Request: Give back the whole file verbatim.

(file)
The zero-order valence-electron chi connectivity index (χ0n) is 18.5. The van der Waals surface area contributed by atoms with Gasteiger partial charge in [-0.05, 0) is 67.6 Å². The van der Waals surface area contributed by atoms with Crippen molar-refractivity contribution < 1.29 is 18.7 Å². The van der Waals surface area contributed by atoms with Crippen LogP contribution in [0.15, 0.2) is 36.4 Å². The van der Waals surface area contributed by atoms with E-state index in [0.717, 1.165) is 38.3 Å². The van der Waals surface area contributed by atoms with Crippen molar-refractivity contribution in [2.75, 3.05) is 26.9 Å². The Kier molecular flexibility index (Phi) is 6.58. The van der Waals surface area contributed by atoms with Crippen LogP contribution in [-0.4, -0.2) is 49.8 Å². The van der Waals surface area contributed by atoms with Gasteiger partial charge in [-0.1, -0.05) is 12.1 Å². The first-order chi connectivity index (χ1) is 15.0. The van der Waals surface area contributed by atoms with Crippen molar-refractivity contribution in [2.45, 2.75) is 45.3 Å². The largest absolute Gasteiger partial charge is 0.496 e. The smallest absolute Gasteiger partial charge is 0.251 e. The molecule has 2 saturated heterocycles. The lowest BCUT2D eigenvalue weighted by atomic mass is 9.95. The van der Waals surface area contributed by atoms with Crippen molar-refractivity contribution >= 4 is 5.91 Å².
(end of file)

The zero-order valence-electron chi connectivity index (χ0n) is 18.5. The van der Waals surface area contributed by atoms with Gasteiger partial charge in [-0.05, 0) is 67.6 Å². The van der Waals surface area contributed by atoms with Crippen molar-refractivity contribution < 1.29 is 18.7 Å². The van der Waals surface area contributed by atoms with Crippen LogP contribution in [0.15, 0.2) is 36.4 Å². The van der Waals surface area contributed by atoms with E-state index in [0.717, 1.165) is 38.3 Å². The van der Waals surface area contributed by atoms with Crippen molar-refractivity contribution in [2.75, 3.05) is 26.9 Å². The Kier molecular flexibility index (Phi) is 6.58. The van der Waals surface area contributed by atoms with Crippen LogP contribution in [-0.4, -0.2) is 49.8 Å². The van der Waals surface area contributed by atoms with Gasteiger partial charge in [-0.1, -0.05) is 12.1 Å². The first-order chi connectivity index (χ1) is 15.0. The van der Waals surface area contributed by atoms with Crippen molar-refractivity contribution in [2.45, 2.75) is 45.3 Å². The largest absolute Gasteiger partial charge is 0.496 e. The smallest absolute Gasteiger partial charge is 0.251 e. The molecule has 2 saturated heterocycles. The lowest BCUT2D eigenvalue weighted by atomic mass is 9.95. The van der Waals surface area contributed by atoms with Crippen molar-refractivity contribution >= 4 is 5.91 Å².